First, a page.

Phoenix fire aims to reduce response time with 2023 GO Bond Program

AHWATUKEE — The United Phoenix Firefighters Association says Ahwatukee is one area seeing the biggest delays in response times. Neighbors tell us that happens often at the intersection of 17th Avenue and Liberty Lane.

“I will hear the accident happen, I will look out my window and I will wait 15, 20, sometimes even 30 minutes for someone to show up,” says John Sadauskas, Ahwatukee resident.

Sadauskas lives right behind the intersection and sees crashes there every few weeks.

“You call 911 and they say, ‘we’re sending somebody.’ Well, where is that somebody?” says Sadauskas.

The Phoenix fire union is aware of that. That’s why they have been stressing the need for more resources, as their average response time has gone from five minutes to now almost nine minutes.

“We are concerned about your loved ones and your own personal safety and the time it takes us to get there is prohibiting us from being able to do our job effectively,” says Bryan Willingham, president of United Phoenix Firefighters Association.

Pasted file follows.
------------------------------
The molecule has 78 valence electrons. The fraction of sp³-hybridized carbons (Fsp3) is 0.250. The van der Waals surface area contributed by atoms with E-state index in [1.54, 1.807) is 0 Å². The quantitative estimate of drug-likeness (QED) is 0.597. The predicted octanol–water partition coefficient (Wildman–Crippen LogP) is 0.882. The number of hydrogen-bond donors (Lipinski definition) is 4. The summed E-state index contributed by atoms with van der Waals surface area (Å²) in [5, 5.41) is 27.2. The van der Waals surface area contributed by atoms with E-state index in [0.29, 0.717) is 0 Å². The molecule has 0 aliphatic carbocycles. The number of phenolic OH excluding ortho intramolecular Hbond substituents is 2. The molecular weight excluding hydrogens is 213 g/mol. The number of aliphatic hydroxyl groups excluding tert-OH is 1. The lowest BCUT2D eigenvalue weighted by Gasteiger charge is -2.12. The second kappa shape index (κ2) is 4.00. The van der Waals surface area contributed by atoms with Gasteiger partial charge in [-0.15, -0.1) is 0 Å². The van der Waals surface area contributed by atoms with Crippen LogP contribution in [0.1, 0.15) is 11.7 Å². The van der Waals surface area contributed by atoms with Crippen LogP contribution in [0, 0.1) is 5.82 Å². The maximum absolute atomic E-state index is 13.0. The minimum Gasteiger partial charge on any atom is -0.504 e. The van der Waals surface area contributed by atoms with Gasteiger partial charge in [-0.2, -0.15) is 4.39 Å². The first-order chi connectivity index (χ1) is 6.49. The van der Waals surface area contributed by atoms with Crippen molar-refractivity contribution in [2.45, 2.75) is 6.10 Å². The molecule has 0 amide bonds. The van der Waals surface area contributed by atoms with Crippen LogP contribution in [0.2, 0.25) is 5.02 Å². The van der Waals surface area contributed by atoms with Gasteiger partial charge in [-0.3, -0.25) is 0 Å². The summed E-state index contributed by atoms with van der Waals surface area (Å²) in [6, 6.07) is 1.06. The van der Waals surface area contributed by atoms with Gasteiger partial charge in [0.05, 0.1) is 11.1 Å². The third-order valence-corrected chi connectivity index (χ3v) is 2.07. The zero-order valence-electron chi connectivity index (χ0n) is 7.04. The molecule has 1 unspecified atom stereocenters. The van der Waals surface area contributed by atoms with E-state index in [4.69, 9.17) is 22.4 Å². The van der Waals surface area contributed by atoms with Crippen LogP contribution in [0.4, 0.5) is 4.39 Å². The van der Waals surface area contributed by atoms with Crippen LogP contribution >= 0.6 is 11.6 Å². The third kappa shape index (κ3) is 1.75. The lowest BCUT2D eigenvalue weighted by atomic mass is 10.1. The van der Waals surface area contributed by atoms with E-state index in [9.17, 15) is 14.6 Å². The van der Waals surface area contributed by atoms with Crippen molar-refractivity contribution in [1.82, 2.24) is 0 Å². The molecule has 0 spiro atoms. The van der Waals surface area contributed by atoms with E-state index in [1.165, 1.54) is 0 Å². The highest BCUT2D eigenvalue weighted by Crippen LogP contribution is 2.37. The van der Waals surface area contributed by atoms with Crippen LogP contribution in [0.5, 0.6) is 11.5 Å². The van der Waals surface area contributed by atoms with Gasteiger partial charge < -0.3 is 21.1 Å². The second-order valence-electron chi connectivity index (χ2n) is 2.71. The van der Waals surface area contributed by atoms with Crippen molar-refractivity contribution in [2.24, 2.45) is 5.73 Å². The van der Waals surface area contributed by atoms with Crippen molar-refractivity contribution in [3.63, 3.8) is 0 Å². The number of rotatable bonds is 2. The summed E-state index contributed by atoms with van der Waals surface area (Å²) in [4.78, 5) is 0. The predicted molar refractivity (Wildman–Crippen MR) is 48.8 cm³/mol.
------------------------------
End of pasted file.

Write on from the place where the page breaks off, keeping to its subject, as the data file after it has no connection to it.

The city of Phoenix held an executive committee meeting on Wednesday, hoping to get public input on what should be included in a 2023 GO Bond Program. Some community members who spoke out asked for investment in parks and libraries. But, Phoenix fire says it’s also about prioritizing needs.

“You can’t enjoy that library if you’ve had a loved one that’s been incapacitated or their quality of life is affected,” says Willingham.

Phoenix fire applied for eight new or improved fire stations, along with staffing and other resources. There are currently only four stations on the proposed bond.

“If we’re arriving late on a scene, our chances of saving someone or helping them acquire a better quality of life coming out of an injury like that — whether it’s a stroke or a heart attack or drowning — that’s why it’s critical. Time is tissue,” says Willingham.

The city will hold several more public input meetings through December. Voters will then decide during a special election in November of next year whether to adopt the $500-million bond program.

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